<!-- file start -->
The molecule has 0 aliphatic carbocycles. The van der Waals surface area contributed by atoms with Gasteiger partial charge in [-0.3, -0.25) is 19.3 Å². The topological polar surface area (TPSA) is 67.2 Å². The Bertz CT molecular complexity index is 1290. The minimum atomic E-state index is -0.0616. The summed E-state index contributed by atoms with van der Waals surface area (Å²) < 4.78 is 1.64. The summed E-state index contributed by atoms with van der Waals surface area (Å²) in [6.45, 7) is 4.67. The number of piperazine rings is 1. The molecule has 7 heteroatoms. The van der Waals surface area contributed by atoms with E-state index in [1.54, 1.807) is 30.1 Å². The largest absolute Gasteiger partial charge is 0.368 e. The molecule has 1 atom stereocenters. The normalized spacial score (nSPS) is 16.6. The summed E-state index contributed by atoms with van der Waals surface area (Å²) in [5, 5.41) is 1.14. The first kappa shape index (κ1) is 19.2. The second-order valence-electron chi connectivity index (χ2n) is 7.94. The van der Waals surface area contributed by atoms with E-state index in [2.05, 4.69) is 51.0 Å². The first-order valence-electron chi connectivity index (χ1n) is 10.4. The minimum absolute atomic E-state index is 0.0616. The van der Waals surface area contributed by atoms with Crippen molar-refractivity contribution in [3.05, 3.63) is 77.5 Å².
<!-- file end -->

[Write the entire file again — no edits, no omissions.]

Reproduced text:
The molecule has 0 aliphatic carbocycles. The van der Waals surface area contributed by atoms with Gasteiger partial charge in [-0.3, -0.25) is 19.3 Å². The topological polar surface area (TPSA) is 67.2 Å². The Bertz CT molecular complexity index is 1290. The minimum atomic E-state index is -0.0616. The summed E-state index contributed by atoms with van der Waals surface area (Å²) < 4.78 is 1.64. The summed E-state index contributed by atoms with van der Waals surface area (Å²) in [6.45, 7) is 4.67. The number of piperazine rings is 1. The molecule has 7 heteroatoms. The van der Waals surface area contributed by atoms with E-state index in [1.54, 1.807) is 30.1 Å². The largest absolute Gasteiger partial charge is 0.368 e. The molecule has 1 atom stereocenters. The normalized spacial score (nSPS) is 16.6. The summed E-state index contributed by atoms with van der Waals surface area (Å²) in [5, 5.41) is 1.14. The first kappa shape index (κ1) is 19.2. The second-order valence-electron chi connectivity index (χ2n) is 7.94. The van der Waals surface area contributed by atoms with E-state index in [2.05, 4.69) is 51.0 Å². The first-order valence-electron chi connectivity index (χ1n) is 10.4. The minimum absolute atomic E-state index is 0.0616. The van der Waals surface area contributed by atoms with Crippen molar-refractivity contribution in [3.05, 3.63) is 77.5 Å².